By Jennifer Mrozowski
Enquirer staff writer
The Cincinnati school board voted Monday to place a $65.2 million, 5-year levy renewal on the November ballot despite threats from two board members to campaign against it.
The vote was 5-2. Board members Melanie Bates and Rick Williams opposed the November levy, saying the board should first demonstrate that it has been responsible with taxpayer dollars.
Catherine Ingram, chairwoman of the board's finance committee, and other board members said the levy is essential to continue programs that have produced gains in student achievement.
Superintendent Alton Frailey on Friday announced that the school system had shed its "academic emergency" label - the worst of five state rankings for student test scores, attendance and graduation rates. The district held that label the previous two school years, but recently moved up one category to "academic watch" based on the 2003-04 school results.
"If we don't get the renewal approved, we're cutting into existing programs," board member John Gilligan said.
"The cuts would be very substantial."
The levy is a renewal and would cost no additional tax dollars. The owner of a $100,000 market value home now pays $299 a year for the levy.
The decision to place the renewal on the ballot comes less than a week after voters rejected about three-fourths of the 103 school levies on ballots across the state.
Frailey remained silent during the board's debate on the tax levy Monday.
The district's treasurer has said district schools would have to cut $32.5 million from their budgets for the 2005-06 school year if the levy fails.
Bates and Williams have said they will campaign against it unless the school system reforms what they consider to be dysfunctional internal operations that prevent the district from being entirely effective.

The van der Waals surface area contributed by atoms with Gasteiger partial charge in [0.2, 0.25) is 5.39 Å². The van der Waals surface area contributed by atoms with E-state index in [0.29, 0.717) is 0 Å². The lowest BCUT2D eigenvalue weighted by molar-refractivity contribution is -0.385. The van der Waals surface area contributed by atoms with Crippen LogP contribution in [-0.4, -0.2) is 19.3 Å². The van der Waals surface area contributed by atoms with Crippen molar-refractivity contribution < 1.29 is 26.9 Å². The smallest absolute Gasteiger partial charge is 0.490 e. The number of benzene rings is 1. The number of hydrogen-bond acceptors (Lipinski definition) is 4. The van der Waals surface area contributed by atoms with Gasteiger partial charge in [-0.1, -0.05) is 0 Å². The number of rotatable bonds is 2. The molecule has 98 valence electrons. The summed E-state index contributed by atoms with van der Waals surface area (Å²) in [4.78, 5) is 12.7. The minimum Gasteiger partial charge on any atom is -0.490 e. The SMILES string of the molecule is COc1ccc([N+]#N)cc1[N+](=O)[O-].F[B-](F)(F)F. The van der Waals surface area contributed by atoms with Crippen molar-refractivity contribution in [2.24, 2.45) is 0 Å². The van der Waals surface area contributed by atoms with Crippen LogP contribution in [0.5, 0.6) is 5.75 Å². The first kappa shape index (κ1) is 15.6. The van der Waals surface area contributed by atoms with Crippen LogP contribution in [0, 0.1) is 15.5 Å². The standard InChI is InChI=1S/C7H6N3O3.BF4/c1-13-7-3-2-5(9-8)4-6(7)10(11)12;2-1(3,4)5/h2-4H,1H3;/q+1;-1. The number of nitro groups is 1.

"Timing is everything and this isn't the time," Bates said.
For example, Bates and Williams support giving the superintendent more authority. They say the board takes up too much of his time with petty information requests.
They also want the district to approve a system that pays teachers based on their students' performance. During recent contract negotiations with teachers, the Cincinnati Federation of Teachers agreed to study different ways to pay teachers, but the contract did not include linking pay with performance.
Board president Florence Newell said she couldn't justify making the cuts if the levy fails, especially since many of the district's children live in poverty.
"They deserve the best education we can provide," she said.
Cincinnati school district voters last approved a levy for district operations in 2000. The 6-mill levy cost the owner of a $100,000 home $177 a year in new taxes.
Voters in May 2003 approved a $480 million bond issue, but that money is being used for construction of 66 new and renovated buildings and contracts related to that project. Owners of a home valued at $100,000 pay an additional $135 in property taxes annually for that issue.
Some members of the public urged the board to support the levy.
"We're worried a failed levy will destroy the educational progress," said Chot Van Ausdall, president of the Cincinnati Parents for Public Schools.
The board also voted 5-2 to come up with a new process for selecting a firm to oversee the district's construction project, with Bates and Williams voting against.
The board previously voted against a proposal by Frailey to have a group of firms oversee the project at a cost of $16.4 million over the decade-long plan.
Instead, the district will convene an ad-hoc committee, composed of two board members, the treasurer, and two appointees of the superintendent, to determine the selection process.
A new proposal is due by Sept. 27.
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